The experiences of last summer’s Northwest Passage and especially our adventures at Fury Beach (encountering polar bears, being torn off our anchor by ice flow, finding barrel staves from the 1800s) have left me more curious than ever about the Arctic, its explorers, its people.
Especially fascinating are the strategies for survival in a supremely survival-challenged area of the planet, the problems presented and the novel solutions that arise.
Here’s but one example…
Among the many books now beside the chair is Fury Beach by Ray Edinger, a chronicle of the unlucky but eventually successful 1829 – 1833 British expedition of Captain John Ross, whose crew wintered near and then on Fury Beach four years running. Here they survived, in part, due to the supplies left by Captain William Edward Parry in 1825 when his ship, Fury, foundered.
Given the repeated strandings, Ross and company had plenty of opportunity to befriend and learn from local Inuits and thoroughly explore the surroundings.
The below paragraph is a snippet from a foray up the Neitchillee River, then thought to be a strait. This overland/overice trek was lead by Ross’s nephew, Commander James Clark Ross, whose party are currently hunkered down in an impromptu igloo waiting out a blizzard:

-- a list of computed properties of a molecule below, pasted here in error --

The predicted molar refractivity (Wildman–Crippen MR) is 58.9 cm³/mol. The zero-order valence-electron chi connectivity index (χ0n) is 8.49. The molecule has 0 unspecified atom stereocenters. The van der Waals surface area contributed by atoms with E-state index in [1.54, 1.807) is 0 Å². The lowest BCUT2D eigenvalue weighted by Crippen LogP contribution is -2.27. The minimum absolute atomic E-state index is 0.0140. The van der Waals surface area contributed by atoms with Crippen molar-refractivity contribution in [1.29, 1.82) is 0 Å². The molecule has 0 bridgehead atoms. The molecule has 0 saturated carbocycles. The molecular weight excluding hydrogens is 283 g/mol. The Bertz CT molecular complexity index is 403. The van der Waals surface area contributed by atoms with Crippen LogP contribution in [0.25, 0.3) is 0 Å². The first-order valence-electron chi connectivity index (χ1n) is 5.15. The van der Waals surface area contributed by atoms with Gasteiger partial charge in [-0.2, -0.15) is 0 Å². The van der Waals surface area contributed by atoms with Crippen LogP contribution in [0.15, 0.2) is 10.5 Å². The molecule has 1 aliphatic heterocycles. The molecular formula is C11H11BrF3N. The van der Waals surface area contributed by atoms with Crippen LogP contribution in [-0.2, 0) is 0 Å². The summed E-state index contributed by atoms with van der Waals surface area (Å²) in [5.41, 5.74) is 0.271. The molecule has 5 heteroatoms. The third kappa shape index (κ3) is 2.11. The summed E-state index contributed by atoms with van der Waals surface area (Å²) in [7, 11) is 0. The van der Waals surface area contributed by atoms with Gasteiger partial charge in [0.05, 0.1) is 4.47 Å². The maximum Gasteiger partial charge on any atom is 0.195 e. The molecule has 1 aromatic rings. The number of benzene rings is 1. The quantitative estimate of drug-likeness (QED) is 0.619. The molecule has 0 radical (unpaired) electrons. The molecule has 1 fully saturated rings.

The four dead-tired men had just fallen asleep when a ruckus bolted them wide awake. Outside, the sledge dogs had broken loose and were fighting among themselves over Awack’s sledge. His sledge, like many Inuit wintertime sledges, had been constructed entirely of frozen fish and deer [emphasis mine]. To build it, Awack had formed the two seven-foot-long runners from narrow cylinders of salmon wrapped in skins and tied with thongs. He then plated the surface of the runners with a two-inch-thick layer of mossy earth and water, which he polished to a slick finish with a bearskin rag moistened with water and saliva. The crossbars were constructed from loins of deer. The method provided a wonderfully efficient way to carry emergency provisions…and made a tempting feast for the dogs. Fortunately, the men awoke in time to stop the dogs, and Awack was able to salvage his edible sledge.*
What is so lovely about this solution is that it’s emblematic of survival in the north, which requires a paradigm shift for southerners. In a perpetually frozen land without trees and where food is scarce an edible sledge is startlingly obvious … once imagined at all.
*Fury Beach, The Four-Year Odyssey of Captain John Ross and the Victory, Ray Edinger, Berkley Books, New York, 2003, P. 96.